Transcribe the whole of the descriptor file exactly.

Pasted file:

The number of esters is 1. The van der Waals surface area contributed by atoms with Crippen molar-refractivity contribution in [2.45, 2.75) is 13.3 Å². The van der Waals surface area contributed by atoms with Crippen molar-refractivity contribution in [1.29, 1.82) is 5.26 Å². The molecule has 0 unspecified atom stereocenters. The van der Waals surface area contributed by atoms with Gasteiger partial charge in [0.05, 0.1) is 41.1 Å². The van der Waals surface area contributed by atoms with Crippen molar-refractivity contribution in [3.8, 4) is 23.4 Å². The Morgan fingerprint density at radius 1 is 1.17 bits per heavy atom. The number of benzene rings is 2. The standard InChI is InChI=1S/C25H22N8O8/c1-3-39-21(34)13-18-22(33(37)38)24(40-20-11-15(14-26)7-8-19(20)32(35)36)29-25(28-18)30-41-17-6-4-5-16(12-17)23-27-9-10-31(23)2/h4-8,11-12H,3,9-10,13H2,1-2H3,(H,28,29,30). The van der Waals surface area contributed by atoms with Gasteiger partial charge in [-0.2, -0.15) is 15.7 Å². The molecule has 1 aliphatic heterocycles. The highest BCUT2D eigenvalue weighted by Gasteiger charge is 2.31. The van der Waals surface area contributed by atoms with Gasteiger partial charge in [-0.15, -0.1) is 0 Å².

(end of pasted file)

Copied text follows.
The number of esters is 1. The van der Waals surface area contributed by atoms with Crippen molar-refractivity contribution in [2.45, 2.75) is 13.3 Å². The van der Waals surface area contributed by atoms with Crippen molar-refractivity contribution in [1.29, 1.82) is 5.26 Å². The molecule has 0 unspecified atom stereocenters. The van der Waals surface area contributed by atoms with Gasteiger partial charge in [0.05, 0.1) is 41.1 Å². The van der Waals surface area contributed by atoms with Crippen molar-refractivity contribution in [3.8, 4) is 23.4 Å². The Morgan fingerprint density at radius 1 is 1.17 bits per heavy atom. The number of benzene rings is 2. The standard InChI is InChI=1S/C25H22N8O8/c1-3-39-21(34)13-18-22(33(37)38)24(40-20-11-15(14-26)7-8-19(20)32(35)36)29-25(28-18)30-41-17-6-4-5-16(12-17)23-27-9-10-31(23)2/h4-8,11-12H,3,9-10,13H2,1-2H3,(H,28,29,30). The van der Waals surface area contributed by atoms with Gasteiger partial charge in [-0.2, -0.15) is 15.7 Å². The molecule has 1 aliphatic heterocycles. The highest BCUT2D eigenvalue weighted by Gasteiger charge is 2.31. The van der Waals surface area contributed by atoms with Gasteiger partial charge in [-0.15, -0.1) is 0 Å².